Toward the end of the last set in the back room at BAR Wednesday night, Cretan lute player George Xylouris — one half of duo Xylouris White with drummer Jim White — was beginning a quiet piece when his head suddenly turned the bar, where a cluster of people were talking. He stopped playing. The people kept talking. So he rose from his seat and walked over, into the middle of the group.
“Shhh!” Xylouris said loudly. The entire room fell silent for a second. Then almost everyone in the room clapped. Xylouris returned to the stage, took his seat near White’s kit, picked up his lute, and started where he left off.
The command that people listen was a rare exception to the rule in a righteous marathon of improvisation-based music that spanned five hours of Wednesday evening. Beginning at Best Video and ending in BAR, the night was marked by intense performances by local and visiting musicians from start to finish, and the rapt audiences to match. It was a little festival of improvised music in all but name.
Best Video saw a triple bill of solo sets from guitarist Chris Cretella, bassist Zach Rowden, and visiting bassist Tom Blancarte. Cretella started off his set by explaining that the idea for the evening came to him after he had a dream that comedian Louis CK called him for guitar lessons. They met at CK’s house, Cretella went in for the handshake, and blew it — the handshake was just all wrong.
In the dream, Cretella said, CK was gracious about it. But “now I’m so attuned that I can’t shake hands because of the dream,” Cretella said, as the audience laughed. Recently, he said, he shook the hand of a colleague of his boss’s and thought, “wow, I just blew that.”
Without warning, Cretella then launched into an aggressive improvised piece in which his fingers flew over the fretboard, throwing a sheet of stuttering notes out of his hollow-body guitar that grew more lyrical and flexible. They then dissipated into a shivering note from the highest string, like a distress call from a dying radio station. After wrenching moans and whispers from the guitar, notes returned, pixelated and swooping, to return to the texture Cretella started with — and then stop on a dime.
Rowden used the tuning peg on his bass to move overtones in and out of phase, loosening the string enough to let the sound of it slapping against the fretboard create a rich rumble from the amp at his feet. As the bass continued to vibrate, Rowden lifted the instrument to his face and hummed violently into the pickups; the instrument responded in kind, sounding like a low flute over the distorted drone of the lowest string, before that texture gave way to a tone like a failing air pump.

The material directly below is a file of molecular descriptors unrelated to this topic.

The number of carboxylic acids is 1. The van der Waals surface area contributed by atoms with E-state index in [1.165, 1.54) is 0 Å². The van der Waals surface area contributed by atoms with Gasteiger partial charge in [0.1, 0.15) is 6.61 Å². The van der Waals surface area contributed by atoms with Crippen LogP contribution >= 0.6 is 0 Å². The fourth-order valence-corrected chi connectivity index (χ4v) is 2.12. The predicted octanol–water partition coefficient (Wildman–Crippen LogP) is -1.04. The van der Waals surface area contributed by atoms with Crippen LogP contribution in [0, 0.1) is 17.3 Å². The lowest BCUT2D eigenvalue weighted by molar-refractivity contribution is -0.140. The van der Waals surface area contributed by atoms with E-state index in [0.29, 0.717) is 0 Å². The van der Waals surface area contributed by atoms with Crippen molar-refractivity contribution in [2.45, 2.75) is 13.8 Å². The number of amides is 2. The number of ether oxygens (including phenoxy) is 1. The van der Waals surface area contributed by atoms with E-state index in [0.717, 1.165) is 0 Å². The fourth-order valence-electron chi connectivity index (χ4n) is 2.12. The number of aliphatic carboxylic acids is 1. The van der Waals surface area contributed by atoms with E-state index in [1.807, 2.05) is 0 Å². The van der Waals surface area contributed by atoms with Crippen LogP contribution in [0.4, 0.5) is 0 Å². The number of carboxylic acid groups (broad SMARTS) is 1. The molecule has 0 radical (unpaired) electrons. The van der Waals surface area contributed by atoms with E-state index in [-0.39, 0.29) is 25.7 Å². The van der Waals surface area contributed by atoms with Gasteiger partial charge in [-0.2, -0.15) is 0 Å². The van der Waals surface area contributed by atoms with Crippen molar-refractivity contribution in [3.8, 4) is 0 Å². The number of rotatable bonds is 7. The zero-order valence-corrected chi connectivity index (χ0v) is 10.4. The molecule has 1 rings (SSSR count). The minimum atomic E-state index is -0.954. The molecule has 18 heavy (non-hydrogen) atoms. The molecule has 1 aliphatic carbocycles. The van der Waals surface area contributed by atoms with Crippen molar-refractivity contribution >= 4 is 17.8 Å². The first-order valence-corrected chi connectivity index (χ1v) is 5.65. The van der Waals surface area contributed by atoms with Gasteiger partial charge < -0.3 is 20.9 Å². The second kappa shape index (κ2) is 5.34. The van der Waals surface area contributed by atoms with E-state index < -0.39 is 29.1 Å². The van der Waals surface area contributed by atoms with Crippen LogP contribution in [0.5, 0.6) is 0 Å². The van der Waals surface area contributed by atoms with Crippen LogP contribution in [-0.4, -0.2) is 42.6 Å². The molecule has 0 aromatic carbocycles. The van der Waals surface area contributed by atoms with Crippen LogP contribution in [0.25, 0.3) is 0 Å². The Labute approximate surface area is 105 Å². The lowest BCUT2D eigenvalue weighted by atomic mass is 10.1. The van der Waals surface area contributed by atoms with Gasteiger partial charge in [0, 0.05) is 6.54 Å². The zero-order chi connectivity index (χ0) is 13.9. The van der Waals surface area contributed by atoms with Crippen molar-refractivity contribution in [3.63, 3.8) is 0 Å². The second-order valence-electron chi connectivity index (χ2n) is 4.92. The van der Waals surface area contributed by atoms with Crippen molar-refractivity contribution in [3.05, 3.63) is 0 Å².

Tom Blancarte, visiting from his current place of residence in Denmark, began his set with a plea to get more politically involved in the wake of Trump’s election. As if channeling his fears about the future, he began with an exploration of the harmonics on his bass that grew more agitated until he was getting tones from his instrument that sounded almost like dogs fighting. As his set developed, Blancarte ditched his bow for a stick, and proceeded to use it as percussion on the instrument, plucking with his left hand while playing the instrument’s lowest string with his beard. The end of his set showed just what he could do with a more traditional use of the instrument, no less ridden with energy and anxiety, yet in the end, cathartic.
Meanwhile, less than five miles away, the New Haven-based Rivener — Paul Belbusti on guitar and Michael Kiefer — took the stage at BAR. Rivener has been making waves on the improv scene lately with their new release, Svengali Gaze, which came out to some notice at the end of October. Rivener’s set started spacey as Belbusti and Kiefer found their footing in BAR’s cavernous space, then tightened into a groove that became downright melodic as Belbusti found an unusual, almost organ-like tone on his guitar and Kiefer laid down the sparse, expressive rhythm he needed to explore it. Their performance ended strong with a rolling squall that stopped and started with little more than glances between Belbusti and Kiefer and quick signals from Belbusti’s guitar.
Marisa Anderson was up next on solo electric guitar. Her playing style pulled from the blues and country, with hints of flavors from other corners of the guitar world, to conjure up expansive and highly evocative landscapes, sometimes Appalachian, sometimes from the dusty borderlands of the Southwest. The piece “Deep Gap,” written in honor of country legend Doc Watson, gave Anderson a chance to flex her muscles, but it was her newer compositions from her latest release, Into the Light — and the haunting song “Colfax” (above) from 2015 — that really let her stretch out, to mesmerizing effect.
Xylouris White, touring in support of their latest release, Black Peak, drew both improvisation fans and members of the Greater New Haven Greek community to BAR to come see them, making for a nicely crowded house. George Xylouris is beloved in his native Crete as he has carried his family’s deep musical tradition well into the 21st century. Jim White is most famous as the drummer for The Dirty Three, an Australian instrumental rock group. Together, Xylouris and White threw off musical sparks with nearly every note and rhythm they played. Xylouris’s lute gave White the space to draw out the melodies in his kit, and White’s playing emphasized the percussion in Xylouris’s attack. Their set began around 11 p.m. and was still going strong after midnight as the duo kept exploring the music they were making, digging deeper, and finding treasure. And New Haven’s audience was there, listening, until the end.